Newsflash: Your website has to be mobile friendly.
Okay, but what does that mean exactly?
It means optimizing your website to be compatible and readable on mobile browsers. Or to put it more simply… making sure that your site works and looks good regardless of the browser or device a visitor is using.
As of last year, over 50% of global web traffic came from mobile browsers. Compare that to just four years ago where mobile browsers accounted for 35% of traffic.
For businesses that have invested in making sure their websites are mobile friendly, this adds up to more opportunities for potential customers to find them. A lot more.
Okay, great. But what makes a site mobile friendly? I’m so glad you asked! Here are three key things.
Responsive web design
This is probably the most critical piece of a mobile friendly website. Responsive web design means that a site adjusts and scales with screen size, making it work well on both large screens, tablets, phones, and even TVs.
Ease of use
All sites should be easy to use – that’s a given. But on mobile, there are key things that need to be implemented properly (which vary from site to site) in order to make sure the site is easy to use within the context of a particular device. What works well when using a website on a laptop may not work well when using that same website on a smartphone.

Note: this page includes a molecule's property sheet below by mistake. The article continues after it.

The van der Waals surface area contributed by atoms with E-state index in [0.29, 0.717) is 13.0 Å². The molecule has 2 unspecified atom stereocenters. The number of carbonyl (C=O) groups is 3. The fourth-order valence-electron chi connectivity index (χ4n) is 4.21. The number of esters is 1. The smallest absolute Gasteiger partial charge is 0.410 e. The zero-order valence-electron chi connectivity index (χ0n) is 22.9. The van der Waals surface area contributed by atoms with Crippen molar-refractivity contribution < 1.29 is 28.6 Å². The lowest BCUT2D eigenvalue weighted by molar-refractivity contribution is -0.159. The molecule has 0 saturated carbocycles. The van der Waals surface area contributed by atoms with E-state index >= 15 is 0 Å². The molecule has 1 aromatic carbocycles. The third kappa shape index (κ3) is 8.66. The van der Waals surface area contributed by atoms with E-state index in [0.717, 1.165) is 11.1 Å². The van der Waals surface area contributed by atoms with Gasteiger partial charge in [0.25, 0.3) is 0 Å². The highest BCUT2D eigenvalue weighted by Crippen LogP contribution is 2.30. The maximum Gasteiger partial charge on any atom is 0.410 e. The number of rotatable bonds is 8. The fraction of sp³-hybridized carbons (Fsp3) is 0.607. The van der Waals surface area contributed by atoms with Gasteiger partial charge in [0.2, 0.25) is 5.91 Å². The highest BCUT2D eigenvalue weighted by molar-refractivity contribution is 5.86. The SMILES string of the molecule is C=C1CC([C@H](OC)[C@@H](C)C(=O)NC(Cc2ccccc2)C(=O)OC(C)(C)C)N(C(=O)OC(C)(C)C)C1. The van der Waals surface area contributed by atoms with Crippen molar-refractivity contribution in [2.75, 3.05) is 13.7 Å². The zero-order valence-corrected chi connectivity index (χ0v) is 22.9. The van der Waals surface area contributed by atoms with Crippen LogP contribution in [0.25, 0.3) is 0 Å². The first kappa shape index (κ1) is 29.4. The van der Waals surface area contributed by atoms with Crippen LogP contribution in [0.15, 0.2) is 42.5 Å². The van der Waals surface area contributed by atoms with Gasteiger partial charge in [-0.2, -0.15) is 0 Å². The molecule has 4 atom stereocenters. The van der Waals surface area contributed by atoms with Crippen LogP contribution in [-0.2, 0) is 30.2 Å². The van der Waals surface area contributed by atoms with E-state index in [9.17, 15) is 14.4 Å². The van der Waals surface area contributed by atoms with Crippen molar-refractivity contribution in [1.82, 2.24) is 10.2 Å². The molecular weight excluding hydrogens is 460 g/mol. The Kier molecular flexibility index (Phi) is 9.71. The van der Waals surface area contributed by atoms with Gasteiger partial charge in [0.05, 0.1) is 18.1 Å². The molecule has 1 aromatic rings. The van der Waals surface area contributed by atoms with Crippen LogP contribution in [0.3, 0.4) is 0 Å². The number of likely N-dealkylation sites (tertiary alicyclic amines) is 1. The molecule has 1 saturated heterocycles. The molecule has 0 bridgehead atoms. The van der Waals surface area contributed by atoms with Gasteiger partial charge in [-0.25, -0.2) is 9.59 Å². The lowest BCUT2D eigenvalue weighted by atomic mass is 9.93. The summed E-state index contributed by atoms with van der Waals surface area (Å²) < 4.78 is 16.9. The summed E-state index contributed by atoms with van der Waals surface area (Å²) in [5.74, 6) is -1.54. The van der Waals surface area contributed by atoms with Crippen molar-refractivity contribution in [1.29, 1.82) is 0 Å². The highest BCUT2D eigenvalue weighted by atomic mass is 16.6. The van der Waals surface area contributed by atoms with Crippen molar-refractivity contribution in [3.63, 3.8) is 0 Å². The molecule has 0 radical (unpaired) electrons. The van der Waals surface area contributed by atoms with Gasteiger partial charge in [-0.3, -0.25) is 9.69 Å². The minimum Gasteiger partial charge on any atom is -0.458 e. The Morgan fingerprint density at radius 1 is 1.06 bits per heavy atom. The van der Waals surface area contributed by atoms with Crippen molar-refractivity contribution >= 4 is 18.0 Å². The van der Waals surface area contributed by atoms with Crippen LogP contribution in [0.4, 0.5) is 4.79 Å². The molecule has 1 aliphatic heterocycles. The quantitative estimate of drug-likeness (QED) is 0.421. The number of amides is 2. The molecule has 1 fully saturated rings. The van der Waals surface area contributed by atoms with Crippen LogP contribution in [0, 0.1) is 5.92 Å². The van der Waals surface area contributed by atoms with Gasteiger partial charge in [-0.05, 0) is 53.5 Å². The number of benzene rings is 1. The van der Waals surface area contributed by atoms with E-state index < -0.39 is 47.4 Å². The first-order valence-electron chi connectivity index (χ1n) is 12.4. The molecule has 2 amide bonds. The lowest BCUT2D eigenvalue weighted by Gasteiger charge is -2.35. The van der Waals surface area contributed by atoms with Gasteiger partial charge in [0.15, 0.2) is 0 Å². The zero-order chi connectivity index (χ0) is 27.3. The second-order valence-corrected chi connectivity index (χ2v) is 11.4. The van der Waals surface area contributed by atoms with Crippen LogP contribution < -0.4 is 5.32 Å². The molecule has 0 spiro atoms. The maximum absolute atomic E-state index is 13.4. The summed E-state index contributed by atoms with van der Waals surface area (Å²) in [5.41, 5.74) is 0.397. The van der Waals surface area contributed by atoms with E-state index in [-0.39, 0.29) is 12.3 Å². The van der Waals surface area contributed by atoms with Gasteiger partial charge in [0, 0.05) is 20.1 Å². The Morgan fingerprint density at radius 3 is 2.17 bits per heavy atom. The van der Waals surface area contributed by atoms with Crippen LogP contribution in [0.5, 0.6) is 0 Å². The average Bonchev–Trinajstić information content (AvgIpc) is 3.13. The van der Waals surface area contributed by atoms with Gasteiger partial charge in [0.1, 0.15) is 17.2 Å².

This is a big one! That huge, yet oh-so-pretty image on your home page might load fast on your super fast internet in your office. But what if the audience you serve is primarily rural and doesn’t have the super fast internet speed you do? That large image, among plenty of other things, is going to be a serious bottleneck. While images account for most speed issues, there are other technical factors too that are often forgotten when it comes to speed and having a mobile friendly website.
Optimizing your site for any device
Optimizing your website for any device is critical if you care about providing the best possible experience for your audience. And you should care about that – not caring can lead to lost sales. How? A crummy experience on a website so often means someone leaving for the competitor and purchasing from them instead.
So how do you optimize your website for any device? The three things I mentioned above are high-level things that encompass various details, both from a technical or coding standpoint and a content management standpoint. While there are some basic things that can be done, each site is going to have specific needs to get it optimized properly.
In other words, it depends. But you can start by running your site through Google’s PageSpeed Insights. That will at least give you something to go on, even if you, the site owner, aren’t sure what it all means. The next step is to get assistance from a website developer who does know what the results mean and what it means to optimize a website for any device.